TULLA musician Sorcha Costello is to be honoured as part of the highly prestigious TG4 Gradam Ceoil, which was launched in Belfast last night, writes Fiona McGarry.
The talented fiddle player was chosen as Ceoltóir Óg na Bliana and will be presented with the award at ceremony that will be broadcast on TG4 on October 31 at 9.30pm.
Sorcha, who is now Galway-based, but returns regularly to Tulla to teach told The Champion of her delight at the award.
“To receive this honour is just mind-blowing,” she said. “I play for the love and enjoyment of music and it’s a huge honour to have that recognised.”
Sorcha is the daughter of MÓrglór Award winner, Mary MacNamara, and Kevin Costello, who makes and repairs concertinas.
Mary, was Sorcha’s first music teacher, and according to her daughter is herself “a secret fiddle player”.
“Dad is a lovely singer and a great dancer,” Sorcha added. “Both of them are over the moon at news of the award”.
With a family that is steeped in music, it’s natural that the East Clare tradition should be particularly close to Sorcha’s heart.
“I love the tradition of East Clare, it’s my passion,” Sorcha said. “I really enjoy teaching and passing on that music and the Ceoltóir award means a lot because it really recognises that tradition.”
Sorcha has been playing music since before she can remember and at a very young age she performed on stage with her mother in Shetland, Norway, France, Australia and Ireland.
She has a degree in Music and English from University College Cork (UCC), and has won various All-Ireland Fleadhanna Cheoil solo, duet and band accolades.
While Sorcha has inherited the East Clare style of fiddle playing, she also has an interest in many other styles. She is a member of the band The Provenance with Frankie Gavin, Eadaoin Ní Mhaicín and Ciara O’Brien.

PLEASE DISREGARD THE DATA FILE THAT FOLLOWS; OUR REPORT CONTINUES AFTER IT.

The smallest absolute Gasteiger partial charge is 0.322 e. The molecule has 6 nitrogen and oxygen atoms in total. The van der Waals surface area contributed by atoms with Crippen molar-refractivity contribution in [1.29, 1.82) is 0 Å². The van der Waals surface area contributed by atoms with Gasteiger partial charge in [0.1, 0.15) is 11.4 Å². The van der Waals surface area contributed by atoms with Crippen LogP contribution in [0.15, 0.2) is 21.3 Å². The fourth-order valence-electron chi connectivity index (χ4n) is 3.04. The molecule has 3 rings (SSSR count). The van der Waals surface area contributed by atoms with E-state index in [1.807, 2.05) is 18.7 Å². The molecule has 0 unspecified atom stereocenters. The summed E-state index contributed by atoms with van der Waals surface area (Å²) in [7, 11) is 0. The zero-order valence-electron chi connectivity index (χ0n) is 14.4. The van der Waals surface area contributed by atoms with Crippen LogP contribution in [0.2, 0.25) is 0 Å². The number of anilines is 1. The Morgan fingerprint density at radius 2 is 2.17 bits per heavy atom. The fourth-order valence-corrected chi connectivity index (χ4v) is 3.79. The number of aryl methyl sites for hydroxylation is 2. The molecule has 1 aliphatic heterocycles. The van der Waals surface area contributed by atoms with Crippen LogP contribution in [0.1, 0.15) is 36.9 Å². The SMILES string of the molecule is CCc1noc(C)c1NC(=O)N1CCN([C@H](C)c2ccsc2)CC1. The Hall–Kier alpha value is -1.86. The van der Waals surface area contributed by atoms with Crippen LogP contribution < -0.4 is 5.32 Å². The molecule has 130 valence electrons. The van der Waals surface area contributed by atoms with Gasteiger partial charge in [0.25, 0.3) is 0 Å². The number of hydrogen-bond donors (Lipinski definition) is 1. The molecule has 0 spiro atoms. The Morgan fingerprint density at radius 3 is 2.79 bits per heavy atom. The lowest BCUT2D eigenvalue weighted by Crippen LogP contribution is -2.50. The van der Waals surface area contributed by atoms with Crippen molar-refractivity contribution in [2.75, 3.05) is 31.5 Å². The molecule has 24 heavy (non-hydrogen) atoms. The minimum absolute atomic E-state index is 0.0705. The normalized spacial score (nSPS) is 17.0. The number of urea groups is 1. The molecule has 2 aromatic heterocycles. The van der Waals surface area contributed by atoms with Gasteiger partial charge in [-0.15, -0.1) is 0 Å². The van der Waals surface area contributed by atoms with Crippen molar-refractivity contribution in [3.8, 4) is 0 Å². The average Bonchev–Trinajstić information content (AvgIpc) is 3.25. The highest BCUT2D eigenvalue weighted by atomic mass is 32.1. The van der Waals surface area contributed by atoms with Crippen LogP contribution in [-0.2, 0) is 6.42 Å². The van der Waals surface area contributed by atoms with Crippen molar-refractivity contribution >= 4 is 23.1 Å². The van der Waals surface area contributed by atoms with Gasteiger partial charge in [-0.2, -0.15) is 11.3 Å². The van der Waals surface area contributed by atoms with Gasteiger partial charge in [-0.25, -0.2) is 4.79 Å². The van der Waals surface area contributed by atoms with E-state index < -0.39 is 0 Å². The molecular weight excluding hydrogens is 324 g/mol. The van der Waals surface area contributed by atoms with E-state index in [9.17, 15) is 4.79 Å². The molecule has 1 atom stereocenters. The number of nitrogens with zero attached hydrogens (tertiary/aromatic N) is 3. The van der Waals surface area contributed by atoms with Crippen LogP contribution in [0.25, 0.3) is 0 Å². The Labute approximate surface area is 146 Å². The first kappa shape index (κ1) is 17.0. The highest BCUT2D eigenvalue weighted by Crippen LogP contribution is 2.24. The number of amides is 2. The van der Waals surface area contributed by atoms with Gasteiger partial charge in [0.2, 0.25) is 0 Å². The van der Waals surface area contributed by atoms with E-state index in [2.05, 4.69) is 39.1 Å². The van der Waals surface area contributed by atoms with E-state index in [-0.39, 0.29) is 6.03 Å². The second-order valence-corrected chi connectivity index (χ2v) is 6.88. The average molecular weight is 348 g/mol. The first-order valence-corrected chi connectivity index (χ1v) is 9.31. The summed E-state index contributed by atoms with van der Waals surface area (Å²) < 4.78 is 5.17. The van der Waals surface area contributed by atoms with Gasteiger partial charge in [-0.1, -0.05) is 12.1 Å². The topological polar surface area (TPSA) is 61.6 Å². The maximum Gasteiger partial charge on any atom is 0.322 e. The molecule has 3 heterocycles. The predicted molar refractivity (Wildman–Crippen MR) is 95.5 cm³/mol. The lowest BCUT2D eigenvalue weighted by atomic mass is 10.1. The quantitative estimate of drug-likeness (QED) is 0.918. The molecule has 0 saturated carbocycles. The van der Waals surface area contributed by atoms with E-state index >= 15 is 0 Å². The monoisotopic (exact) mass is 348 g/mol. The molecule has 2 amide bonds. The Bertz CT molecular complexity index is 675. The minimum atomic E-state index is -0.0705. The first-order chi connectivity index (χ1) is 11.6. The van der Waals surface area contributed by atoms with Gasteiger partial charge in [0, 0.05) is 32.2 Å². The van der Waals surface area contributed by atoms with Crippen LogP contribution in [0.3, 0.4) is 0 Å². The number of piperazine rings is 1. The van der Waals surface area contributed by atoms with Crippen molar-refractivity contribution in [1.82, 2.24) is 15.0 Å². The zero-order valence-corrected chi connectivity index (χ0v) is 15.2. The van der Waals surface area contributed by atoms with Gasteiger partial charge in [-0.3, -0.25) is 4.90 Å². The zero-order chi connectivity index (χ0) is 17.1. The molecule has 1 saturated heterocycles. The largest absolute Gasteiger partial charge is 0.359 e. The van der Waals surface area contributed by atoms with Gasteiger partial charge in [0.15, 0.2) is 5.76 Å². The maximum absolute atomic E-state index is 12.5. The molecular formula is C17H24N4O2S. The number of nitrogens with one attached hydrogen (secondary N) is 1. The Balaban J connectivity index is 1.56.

Sorcha’s debut album, The Lady’s Cup of Tea, features her mother, Mary, and embodies the East Clare style.
Recording a solo album is an ambition of her’s, but she said that she won’t be rushing that process.
“It is something I would love to do, but I plan to take time over, because I want to accumulate material and to practice,” she said.
“I would certainly plan to stick to my roots and to stay close to the tradition.”
The hugely talented Sorcha will soon be starting work and using her passion for music to help others. She recently celebrated her graduation from the University of Limerick (UL) and now has an MA in Music Therapy.
“When I first found out about the MA, it related to every value in my life and I knew there was nothing else I’d like to do more,” she said.
“In the next week or two, I’ll be working with children between three and 18 who have intellectual disabilities and autism, so that’s very exciting too.”
The Gradam Ceoil will recorded in Belfast in late October and broadcast on Hallowe’en Night.
Gradam Ceoil TG4 is the premier annual traditional music awards scheme and academy. An independent panel of adjudicators selects recipients each year. It is not a competition.
The Gradam Ceoil recipients are presented with a specially-commissioned piece by leading sculptor John Coll as well as a small stipend.
This year’s awards will be broadcast from Whitla Hall in Queen’s University Belfast to celebrate TG4’s 25th Birthday and will be available online for international viewers on TG4.ie.
TG4 Director General, Alan Esslemont, said, “Gradam Ceoil TG4 is 24 years in existence, and recognises the best of traditional Irish music, an initiative that TG4 is immensely proud of.
“I would like to congratulate all of this year’s winners. They are the embodiment of traditional Irish music and song, and we are delighted to award them the highest honour in Irish music.”